“My Country ‘tis of thee, sweet land of liberty, of thee I sing……….”
I have heard these words repeatedly over the past few days. They have been sung in celebration of Memorial Day, when we remember the sacrifices made by the military who engage in actions to secure our homeland’s border and who protect us from invasions (wars). Even the men’s choir at Hamilton Park United Methodist Church, where I was a visitor last Sunday, sang it as a tribute during the service.
I have always been moved by the words and melody of that particular song; more so than the Star Spangled Banner, with its controversial, some say racist, third verse.
Writing and singing patriotic songs is a time-honored practice- dating back long before we became a united republic of states, just as engaging in debates on how to be a ‘good’ patriot have been, and continue to be vigorous.
One definition for patriot reads: someone who loves and is loyal to his (her) country. That simple definition implies that the love and loyalty is blind; unquestioning and faithful to all of the country’s laws.
Not! This country was founded on protest against an unjust set of laws and rules of behavior under the British King, and unfair taxation.
We must be reminded that all laws are not good laws; that it may even be more patriotic to question, protest, and tear down the boundaries that keep any group oppressed, i.e., change/amend laws; make good new ones, etc.
Today, we are embroiled- once again- in a debate over the NFL’s decision to fine their players and teams for not standing during the playing of the national anthem, and that players/teams which do not stand are deemed unpatriotic, and given a fine. All this during a sporting event!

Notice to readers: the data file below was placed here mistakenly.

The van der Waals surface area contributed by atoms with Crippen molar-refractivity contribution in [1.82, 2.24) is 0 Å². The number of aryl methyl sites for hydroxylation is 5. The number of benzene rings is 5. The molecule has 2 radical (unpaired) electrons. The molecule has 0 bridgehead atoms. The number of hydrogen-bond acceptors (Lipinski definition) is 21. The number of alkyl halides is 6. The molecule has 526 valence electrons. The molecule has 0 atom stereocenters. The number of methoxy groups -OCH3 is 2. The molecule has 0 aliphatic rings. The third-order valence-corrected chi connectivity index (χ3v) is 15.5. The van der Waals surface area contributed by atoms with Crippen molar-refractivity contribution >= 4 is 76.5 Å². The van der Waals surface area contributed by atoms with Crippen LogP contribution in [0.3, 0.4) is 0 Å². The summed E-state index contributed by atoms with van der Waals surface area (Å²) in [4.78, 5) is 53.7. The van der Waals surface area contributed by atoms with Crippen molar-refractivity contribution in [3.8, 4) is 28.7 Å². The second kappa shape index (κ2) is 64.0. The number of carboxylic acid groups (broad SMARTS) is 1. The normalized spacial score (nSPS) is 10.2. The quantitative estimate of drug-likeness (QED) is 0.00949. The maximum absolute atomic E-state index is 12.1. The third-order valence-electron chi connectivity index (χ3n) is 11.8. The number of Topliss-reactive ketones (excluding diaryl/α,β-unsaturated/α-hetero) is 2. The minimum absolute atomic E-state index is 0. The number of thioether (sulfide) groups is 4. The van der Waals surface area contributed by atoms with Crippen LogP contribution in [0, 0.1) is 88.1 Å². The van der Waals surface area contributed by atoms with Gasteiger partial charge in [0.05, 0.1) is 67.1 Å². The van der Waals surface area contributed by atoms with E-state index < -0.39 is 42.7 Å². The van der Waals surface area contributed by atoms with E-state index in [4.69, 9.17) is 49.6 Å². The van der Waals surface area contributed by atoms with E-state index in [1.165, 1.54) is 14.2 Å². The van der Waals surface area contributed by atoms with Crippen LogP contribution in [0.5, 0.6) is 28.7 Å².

And exacting a monetary penalty- how American!
Reminder: playing the national anthem at sporting/public events is traditional; not mandated, by law. In fact, standing on the field is a recent tradition. Before 2009, players stayed in the locker room while the anthem was being played.
So much for one of our exalted freedoms: choice of speech, assuming certain physical postures, and/ or demonstration of particular political attitudes, etc.
I don’t recognize this new place, still called America. We are suffocating under oppressive turns back to an earlier time when folk were persecuted and killed for treason against the newly formed country; erasures of certain rights and privileges of citizenship in the USA; suppressions of speech and thought (see the constant attack on the press); and downright threats to the precious freedoms that were sought after and fought for during all the ‘wars’, since 1776.
I’m growing more weary of the daily news; worn down by the daily onslaught and uncertainty from threats to the justice system. Just plain tired.
And yet……. Even though my people were not included in the Articles of the Declaration of Independence, nor in the first dozen amendments to the Constitution, we have been baptized with the blood of our ancestors spilled during their toil of the land, and their brave fighting in the armies of these Untied States, into citizenry.
Black folk have earned every right to rant and rail against any form of injustice, wherever it is found, and our right to do so was secured over many years, tears, lost lives and sacrifices of those who went before us.
And we too shall sing: “……..land where our fathers died, land of the Pilgrims’ pride, from every mountainside, let freedom ring.”
Martin Luther King, Jr. once said: “Oppressed people cannot remain oppressed forever. The yearning for freedom eventually manifests itself, and that is what has happened to the American ‘Negro.’ Something within has reminded him (her) of his (her) birthright of freedom, and something without has reminded him (her) that it can be gained. ……moving with a sense of great urgency toward the promised land of racial justice.”
Brace yourselves. This may be another summer of movement with great urgency.